Tuesday, November 11, 2008

The Wettest County in the World

And now for something a little different...

The publisher sent me a copy of this book for possible review, and after enjoying it, I decided it was worthy of a post here. This might not cross the radar of good beer fans, but it is related to a common theme on the Musings.

The Wettest County in the World is a historical novel set in Franklin County, Virginia during the late years of Prohibition. The author, Matt Bondurant, is the grandson of Jack Bondurant. Jack, along with his brothers Howard and Forrest were moonshiners in southwestern Virginia. Matt tells a compelling story of the Bondurants and their battles with law enforcement, and competing bootleggers.

Knifings, shootings, beatings, crooked politicians and law enforcement, the book is rife with turmoil. But it is also story of love and of trying to break out of the struggles of the time. What really struck me was the extreme to which the violence brought on by Prohibition was embedded in the lives of the characters in the book. It affected not just the bootleggers themselves, but the life of the town in which they lived. The business was an accepted, but unspoken part of the fabric of life. Reading this novel gives one a sense of just how much Prohibition adversely affected our Country.

The book tells the story not only of the Bondurant brothers, but that of Sherwood Anderson. Anderson was a contemporary of Ernest Hemingway and William Faulkner, and later shunned by his peers. He travelled to Franklin, Virginia to write a magazine piece on the violence and corruption associated with the moonshine business. He would soon become part of the story himself. It was Anderson who deemed Franklin County "the wettest county in the world."

Matt Bonderant recalls visiting his grandfather, who went on to become a law-abiding citizen and spoke little about his past. He relates that much of the Bonderant family history was unknown, or at least unspoken by the Bondurants. The author researched newspaper articles and court transcripts to fill in the blanks left in family stories. Even given literary allowances, the author gives a riveting account of the people and the time and place in which they lived. If you are looking for a lively and enlightening read, get this book, pour yourself a nice bourbon barrel aged Imperial Stout, and settle in for a good Winter read.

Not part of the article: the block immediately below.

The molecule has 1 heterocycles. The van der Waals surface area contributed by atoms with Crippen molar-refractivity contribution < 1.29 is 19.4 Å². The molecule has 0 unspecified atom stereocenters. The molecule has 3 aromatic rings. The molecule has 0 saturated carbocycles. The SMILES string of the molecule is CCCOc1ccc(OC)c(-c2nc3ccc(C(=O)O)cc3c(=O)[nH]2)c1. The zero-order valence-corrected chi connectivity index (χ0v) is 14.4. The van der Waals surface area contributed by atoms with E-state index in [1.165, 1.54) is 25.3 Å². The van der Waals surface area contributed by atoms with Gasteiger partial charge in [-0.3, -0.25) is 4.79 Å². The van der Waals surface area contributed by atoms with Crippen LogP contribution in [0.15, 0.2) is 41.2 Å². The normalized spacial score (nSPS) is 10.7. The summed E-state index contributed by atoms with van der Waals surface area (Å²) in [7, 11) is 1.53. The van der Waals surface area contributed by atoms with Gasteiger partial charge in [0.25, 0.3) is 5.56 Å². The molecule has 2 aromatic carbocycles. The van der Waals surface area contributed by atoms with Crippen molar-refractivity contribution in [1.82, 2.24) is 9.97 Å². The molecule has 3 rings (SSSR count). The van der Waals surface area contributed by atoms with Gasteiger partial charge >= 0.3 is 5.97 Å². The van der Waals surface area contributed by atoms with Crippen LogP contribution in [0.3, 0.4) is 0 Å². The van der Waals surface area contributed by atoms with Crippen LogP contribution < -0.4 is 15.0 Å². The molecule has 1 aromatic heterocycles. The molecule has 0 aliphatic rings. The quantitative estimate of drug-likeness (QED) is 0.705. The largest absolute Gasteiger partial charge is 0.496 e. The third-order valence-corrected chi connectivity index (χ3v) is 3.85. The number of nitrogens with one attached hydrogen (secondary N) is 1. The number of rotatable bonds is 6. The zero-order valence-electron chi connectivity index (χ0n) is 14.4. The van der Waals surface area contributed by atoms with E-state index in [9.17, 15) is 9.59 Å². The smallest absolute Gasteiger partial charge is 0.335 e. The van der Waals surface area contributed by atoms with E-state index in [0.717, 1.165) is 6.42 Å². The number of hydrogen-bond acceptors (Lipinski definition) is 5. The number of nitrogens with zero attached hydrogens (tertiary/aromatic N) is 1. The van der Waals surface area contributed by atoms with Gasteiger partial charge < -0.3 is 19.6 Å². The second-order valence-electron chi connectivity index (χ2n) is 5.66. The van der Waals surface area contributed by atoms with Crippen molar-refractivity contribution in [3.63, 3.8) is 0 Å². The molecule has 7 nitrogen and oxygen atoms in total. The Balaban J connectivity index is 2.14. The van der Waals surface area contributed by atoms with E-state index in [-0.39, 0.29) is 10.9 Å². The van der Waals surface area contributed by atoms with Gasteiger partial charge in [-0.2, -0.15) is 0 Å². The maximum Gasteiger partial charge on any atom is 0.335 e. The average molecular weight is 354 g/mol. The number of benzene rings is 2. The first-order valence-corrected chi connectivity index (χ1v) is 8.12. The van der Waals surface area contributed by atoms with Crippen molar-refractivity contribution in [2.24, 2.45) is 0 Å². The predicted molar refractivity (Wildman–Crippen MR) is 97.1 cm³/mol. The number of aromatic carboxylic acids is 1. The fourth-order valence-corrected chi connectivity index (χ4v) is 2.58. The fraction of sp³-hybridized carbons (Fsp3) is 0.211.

1. And I was about to comment that Dublin, Ireland must get more rain than anywhere (with the exception of M√ľnster, where I live now)!

    Sounds like a good book, and some lessons from history that shouldn't be forgotten. Draconian limiting of access to alcohol has never cured problems. But then, it is the doom of men that they forget

  2. Hi David,
    I worked down in that area for twelve years, 1973 to 1985, and can attest to that moonshine culture. Some was dreadful but some was nothing short of terrific. I have a very fond memory of an Emory & Henry College football game where a pear based bottle of homemade spirits was shared. I was every bit as good as a French l'ead d'vie - a cross between a calvados and a poire williams. The bottle came from Franklin County.
    Thanks for sharing the notes about the book. I may see about getting a copy for the library.

  3. A noble experiment indeed.

    It's hard to believe a prohibitionist party can still exist today, even on the margins.

  4. While I was in college in Franklin Co. back in 76/77 we did occasionally sample some of the local wares. The county was allegedly dry on Sunday because it gave a day for the shiners to sell their products. I recall the school having a meeting the very first day we arrived and the administration warning us of venturing off into the woods as they had even found stills on the school property. And they regaled us with stories of local judges having been known to have a still within sight of the courthouse in Rocky Mount. We were told to beware the barking dogs in the woods as they were left tied in the distilling area and would bark to alert the owner of the still if anyone approached. We were told of people who went hiking in the local mountains and woods whom never returned. I also recall being involved with a search party looking for the body of a drowned student when we came across an abandoned still on Philpott Lake. It was huge in comparison with the supposed "largest still ever taken out of the mountains" which they displayed at the local folk life festival every year. While I did not enjoy my two semesters in that place, I did enjoy the local “squeezins” on occasion.

    Chuck Triplett


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